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  • The Viennese Fortepiano of the Late 18th CenturyAuthor(s): Malcolm BilsonReviewed work(s):Source: Early Music, Vol. 8, No. 2, Keyboard Issue 2 (Apr., 1980), pp. 158-162Published by: Oxford University PressStable URL: .Accessed: 01/12/2012 20:36

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  • The Viennese fortepiano of the late 18th century


    Detail from title-page of the Artaria edition of Haydn's Trio

    'pour le Clavecin ou Piano- Forte avec Accompagnement dun Violon et Violoncelle' (Hob. XV: 10), Vienna, 1798

    Unlike Wanda Landowska's pioneering of little-known music on the neglected harpsichord, the revival of the fortepiano seems likely to establish itself in a revitalizing of the tradi- tional keyboard repertoire of Haydn, Mozart, Beethoven and even Schumann. Malcolm Bilson, as a professor of music at Cornell University and also as the keyboard member of the

    Amade Trio, is a well-known exponent of this repertoire and an enthusiastic advocate of thefortepiano's independence. Here he introduces certain aspects of the Viennese classics he has per- formed which reveal the fortepiano as a typical and eloquent voice of the late 18th and early 19th centuries, a period which saw the emergence of new and distinct schools of keyboard instruments such as the 'Viennese' itself and the 'English'.

    I have been playing the fortepiano (five-octave pre- 1800 Viennese type) for about a decade. I do not now, and did not at the beginning, play it because of dis- enchantment with the sound of the modern piano-on the contrary; I love the sound of the big romantic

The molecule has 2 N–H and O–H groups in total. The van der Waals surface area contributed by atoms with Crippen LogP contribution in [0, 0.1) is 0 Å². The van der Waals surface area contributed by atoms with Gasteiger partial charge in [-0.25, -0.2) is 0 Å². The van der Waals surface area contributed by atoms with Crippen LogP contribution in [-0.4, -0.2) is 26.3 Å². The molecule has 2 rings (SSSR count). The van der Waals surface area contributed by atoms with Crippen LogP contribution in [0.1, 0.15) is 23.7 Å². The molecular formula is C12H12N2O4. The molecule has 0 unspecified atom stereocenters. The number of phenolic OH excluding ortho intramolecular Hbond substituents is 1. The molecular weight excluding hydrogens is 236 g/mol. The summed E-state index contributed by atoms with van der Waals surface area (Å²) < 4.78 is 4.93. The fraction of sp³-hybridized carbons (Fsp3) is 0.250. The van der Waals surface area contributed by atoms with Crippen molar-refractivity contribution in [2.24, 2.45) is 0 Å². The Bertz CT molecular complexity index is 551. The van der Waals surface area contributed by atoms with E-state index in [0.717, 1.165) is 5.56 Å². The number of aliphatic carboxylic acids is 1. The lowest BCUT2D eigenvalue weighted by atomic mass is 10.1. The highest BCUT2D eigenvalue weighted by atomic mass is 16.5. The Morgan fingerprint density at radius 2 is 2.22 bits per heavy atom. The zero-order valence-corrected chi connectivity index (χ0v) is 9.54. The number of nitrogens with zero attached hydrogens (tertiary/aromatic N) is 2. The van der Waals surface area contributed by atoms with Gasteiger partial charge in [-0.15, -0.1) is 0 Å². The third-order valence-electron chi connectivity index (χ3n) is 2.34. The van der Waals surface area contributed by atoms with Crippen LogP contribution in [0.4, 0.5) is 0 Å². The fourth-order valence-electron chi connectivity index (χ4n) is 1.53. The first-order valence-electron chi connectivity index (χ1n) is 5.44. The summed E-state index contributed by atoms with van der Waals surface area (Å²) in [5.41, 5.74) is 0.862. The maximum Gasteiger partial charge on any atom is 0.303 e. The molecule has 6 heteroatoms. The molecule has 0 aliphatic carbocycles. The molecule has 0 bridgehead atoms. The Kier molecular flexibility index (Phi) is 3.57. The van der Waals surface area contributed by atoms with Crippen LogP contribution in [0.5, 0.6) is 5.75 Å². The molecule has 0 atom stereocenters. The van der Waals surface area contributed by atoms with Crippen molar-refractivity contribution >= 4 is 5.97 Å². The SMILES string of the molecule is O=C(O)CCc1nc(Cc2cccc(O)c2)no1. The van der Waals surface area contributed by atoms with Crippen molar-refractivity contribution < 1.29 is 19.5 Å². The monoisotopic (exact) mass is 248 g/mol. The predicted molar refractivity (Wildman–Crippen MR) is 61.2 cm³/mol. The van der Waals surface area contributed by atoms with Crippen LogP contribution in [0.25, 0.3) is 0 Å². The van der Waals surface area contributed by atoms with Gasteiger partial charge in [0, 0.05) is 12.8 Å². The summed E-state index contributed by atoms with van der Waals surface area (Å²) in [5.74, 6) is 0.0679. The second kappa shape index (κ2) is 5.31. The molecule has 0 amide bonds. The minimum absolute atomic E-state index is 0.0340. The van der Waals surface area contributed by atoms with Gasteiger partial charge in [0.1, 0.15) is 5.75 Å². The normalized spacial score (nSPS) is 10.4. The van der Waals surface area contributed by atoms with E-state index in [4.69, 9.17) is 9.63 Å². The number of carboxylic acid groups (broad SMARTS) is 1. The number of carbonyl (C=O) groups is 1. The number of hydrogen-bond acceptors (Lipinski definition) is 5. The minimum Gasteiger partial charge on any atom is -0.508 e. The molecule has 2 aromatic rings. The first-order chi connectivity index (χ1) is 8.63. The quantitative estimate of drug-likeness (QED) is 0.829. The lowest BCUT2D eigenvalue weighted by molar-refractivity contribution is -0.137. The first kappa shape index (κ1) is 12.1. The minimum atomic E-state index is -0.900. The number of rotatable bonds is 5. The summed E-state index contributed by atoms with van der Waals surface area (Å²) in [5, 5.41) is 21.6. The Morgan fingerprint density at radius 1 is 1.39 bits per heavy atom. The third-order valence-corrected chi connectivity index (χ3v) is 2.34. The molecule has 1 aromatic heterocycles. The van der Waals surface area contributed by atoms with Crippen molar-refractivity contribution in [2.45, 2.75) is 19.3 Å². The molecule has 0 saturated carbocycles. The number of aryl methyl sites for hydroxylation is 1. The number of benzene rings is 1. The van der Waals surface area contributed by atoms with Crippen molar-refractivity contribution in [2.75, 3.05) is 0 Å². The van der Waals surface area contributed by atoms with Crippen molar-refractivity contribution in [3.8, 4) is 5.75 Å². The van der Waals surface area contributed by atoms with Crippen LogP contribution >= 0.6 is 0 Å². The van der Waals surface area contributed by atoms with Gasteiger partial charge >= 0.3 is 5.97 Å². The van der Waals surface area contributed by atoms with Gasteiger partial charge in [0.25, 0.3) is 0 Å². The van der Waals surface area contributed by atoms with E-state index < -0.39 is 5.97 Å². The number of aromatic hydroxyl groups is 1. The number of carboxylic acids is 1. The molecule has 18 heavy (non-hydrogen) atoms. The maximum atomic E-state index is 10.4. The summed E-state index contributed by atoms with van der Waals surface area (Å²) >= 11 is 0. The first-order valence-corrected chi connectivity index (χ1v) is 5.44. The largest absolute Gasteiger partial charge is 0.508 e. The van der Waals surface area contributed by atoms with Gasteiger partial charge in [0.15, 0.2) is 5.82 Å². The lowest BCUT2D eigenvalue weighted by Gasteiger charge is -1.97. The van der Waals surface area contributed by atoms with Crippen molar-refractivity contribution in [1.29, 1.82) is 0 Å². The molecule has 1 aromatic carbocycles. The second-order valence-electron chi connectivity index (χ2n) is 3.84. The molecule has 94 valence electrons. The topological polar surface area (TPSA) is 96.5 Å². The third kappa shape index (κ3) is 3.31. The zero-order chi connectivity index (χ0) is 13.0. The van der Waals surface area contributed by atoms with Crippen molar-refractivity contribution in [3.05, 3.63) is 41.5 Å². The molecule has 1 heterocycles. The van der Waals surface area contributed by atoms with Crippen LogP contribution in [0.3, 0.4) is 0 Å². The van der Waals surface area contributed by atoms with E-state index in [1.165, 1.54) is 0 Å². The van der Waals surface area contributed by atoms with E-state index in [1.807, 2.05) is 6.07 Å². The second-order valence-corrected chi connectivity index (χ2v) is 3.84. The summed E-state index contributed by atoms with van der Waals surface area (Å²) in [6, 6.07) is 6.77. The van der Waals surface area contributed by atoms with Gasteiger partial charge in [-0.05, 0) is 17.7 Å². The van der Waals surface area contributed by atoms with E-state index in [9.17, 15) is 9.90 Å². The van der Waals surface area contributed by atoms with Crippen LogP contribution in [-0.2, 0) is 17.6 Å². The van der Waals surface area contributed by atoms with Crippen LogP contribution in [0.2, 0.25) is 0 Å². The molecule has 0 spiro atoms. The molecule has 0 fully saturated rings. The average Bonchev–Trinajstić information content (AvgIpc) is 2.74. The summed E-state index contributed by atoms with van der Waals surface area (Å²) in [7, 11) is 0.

piano and was indeed somewhat distressed when first

    encountering a fortepiano that its sound was so light and thin. In 1969, when Philip Belt proposed bring- ing one of his fortepiano replicas (of the Louis Dulcken instrument from the 1790s at the Smith- sonian Institution, Washington, D.C.) through Ithaca, New York, where I live, I promised to keep it for a week and play a concert on it. When it appeared, I was

    at first rather disappointed. I had always loved all kinds of pianos, and had hoped that an 'old' piano would be mellower and warmer and richer than a modern one. What I found instead was an extremely bright and clear instrument, hard to control with its

    light action, and anything but mellow. But I had

    agreed to use the instrument for a concert, so I prac- tised on it eight hours a day. As the week progressed two

    things happened: I began to appreciate the extremely beautiful sound of the instrument, less rich and 'juicy' than that of its modern counterpart, but so much more varied in character and timbre; and I also dis- covered that Mozart's music (the programme was to be all-Mozart) was eminently realizable on this instru- ment. The small articulation slurs to be found every- where in his music came out so naturally on the forte-

    piano, which strove, as did Mozart's music itself, not for richness of sound, but for lightness, clarity and

    elegance. By the time the week was up, I was hooked. I realized that I was hearing Mozart's music as I had never heard it before, and ordered an instrument from

    Philip Belt for myself. The five-octave fortepiano is often referred to as the

    'Mozart piano' and is, of course, ideally suited to his music. But it is quite curious that the later the music, the more crucial is the choice of instrument. I rather think that for Beethoven it is more crucial than for

    158 EARLY MUSIC APRIL 1980

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  • Mozart, and even more so for Schumann because as

    pianos developed, and as pianistic style developed, they became ever more interrelated. At the beginning, to be sure, there were the light, articulate Viennese instruments and the heavier, more resonant English ones; these were quite different from one another in character and design, and quite different music was written for them. But by 1830 this difference had become a strong issue, and there were staunch sup- porters for each type of instrument. The Viennese pianos of 1830 (by Graf and Streicher) could not com- pete in volume with the English-type pianos (those of Broadwood and Clementi, then Pleyel and Erard), but were preferred by their proponents for their light action and clear and intimate sound.